• PBS’s Bill Moyers reports, “Four years ago this spring the Bush administration took leave of reality and plunged our country into a war so poorly planned it soon turned into a disaster. The story of how high officials misled the country has been told. But they couldn’t have done it on their own; they needed a compliant press, to pass on their propaganda as news and cheer them on. … Yet the story of how the media bought what the White House was selling has not been told in depth on television. As the war rages into its fifth year, we look back at those months leading up to the invasion, when our press largely surrendered its independence and skepticism to join with our government in marching to war.”

    Hat Tips: DCRTV, TVNewser, IWantMedia, Romenesko, MediaBistro, JournalismJobs, JournalismNext

  • Taking Out The Trash, 03.08.07

  • It’s close, but most of you agree with the Scooter Libby verdict.

  • The Awards Committee of the American Journalism Historians Association seeks nominations for its three major awards — the Kobre Award, the Book of the Year Award for 2006, and the History Award. Nominating letters and supporting materials should be submitted by May 1, 2007, to David R. Davies, School of Mass Communication & Journalism, University of Southern Mississippi, 118 College Drive #5121, Hattiesburg MS 39406. All three awards will be given at AJHA’s 2007 annual convention to be held Oct. 10-13, 2007, in Richmond, Va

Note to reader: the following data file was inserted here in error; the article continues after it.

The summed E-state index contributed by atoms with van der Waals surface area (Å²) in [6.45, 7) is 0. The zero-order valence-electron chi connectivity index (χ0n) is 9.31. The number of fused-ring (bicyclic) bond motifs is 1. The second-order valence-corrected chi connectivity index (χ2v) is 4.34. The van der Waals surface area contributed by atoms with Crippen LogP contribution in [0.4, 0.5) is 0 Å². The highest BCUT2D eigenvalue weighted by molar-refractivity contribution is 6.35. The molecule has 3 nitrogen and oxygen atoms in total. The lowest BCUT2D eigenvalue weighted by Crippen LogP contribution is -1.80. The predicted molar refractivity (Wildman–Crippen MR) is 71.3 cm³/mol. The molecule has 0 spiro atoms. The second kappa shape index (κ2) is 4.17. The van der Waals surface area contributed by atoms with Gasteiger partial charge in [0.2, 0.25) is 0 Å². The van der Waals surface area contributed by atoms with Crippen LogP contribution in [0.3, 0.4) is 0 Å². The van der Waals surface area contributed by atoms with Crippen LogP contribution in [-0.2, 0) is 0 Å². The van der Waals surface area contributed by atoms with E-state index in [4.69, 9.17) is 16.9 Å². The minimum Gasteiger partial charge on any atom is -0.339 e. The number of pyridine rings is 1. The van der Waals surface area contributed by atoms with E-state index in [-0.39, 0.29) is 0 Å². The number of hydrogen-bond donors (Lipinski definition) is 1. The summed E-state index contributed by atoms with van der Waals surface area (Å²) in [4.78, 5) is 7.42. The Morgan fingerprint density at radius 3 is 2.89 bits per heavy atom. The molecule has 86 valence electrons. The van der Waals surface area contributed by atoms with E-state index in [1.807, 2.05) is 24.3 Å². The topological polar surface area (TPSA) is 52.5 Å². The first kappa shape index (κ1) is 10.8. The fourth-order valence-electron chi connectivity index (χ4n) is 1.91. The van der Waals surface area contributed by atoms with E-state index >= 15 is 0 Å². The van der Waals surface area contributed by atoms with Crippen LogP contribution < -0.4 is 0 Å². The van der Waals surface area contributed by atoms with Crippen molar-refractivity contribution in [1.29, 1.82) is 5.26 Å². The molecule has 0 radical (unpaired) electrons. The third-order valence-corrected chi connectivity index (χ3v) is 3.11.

• DCRTV has the full run down of the three month rating trends for WHUR, WTOP, WERQ radio.

  • Hilary Rosen puts a face on the Scooter Libby verdict. “Seeing Joe looking happy and fresh made me realize that so many people outside of Washington see this verdict and the events of the past few years as just about politics, not about people.”

  • The AP reports, “Legislation to make federal agencies more responsive to Freedom of Information Act requests was approved by a House panel Tuesday. The measure would restore a ‘presumption of disclosure’ standard that would commit agencies to releasing requested information unless there is a finding that such a disclosure could do harm.”

  • The NY Post reports, “PBS is taking a minority stake in V-me, a Spanish-language digital cable network. The deal with V-me, which airs on public television stations nationwide, extends PBS’ reach into the burgeoning Hispanic media market. V-me is distributed in 28 million homes in 18 U.S. markets.”

  • Market Watch reports, “Yahoo is in discussions to deepen its advertising-sharing arrangements with 225 newspapers, says CFO Sue Decker. She inferred the negotiations are focused on letting Yahoo share more than just the newspapers’ ads. ‘We are in discussions for more content,’ she says.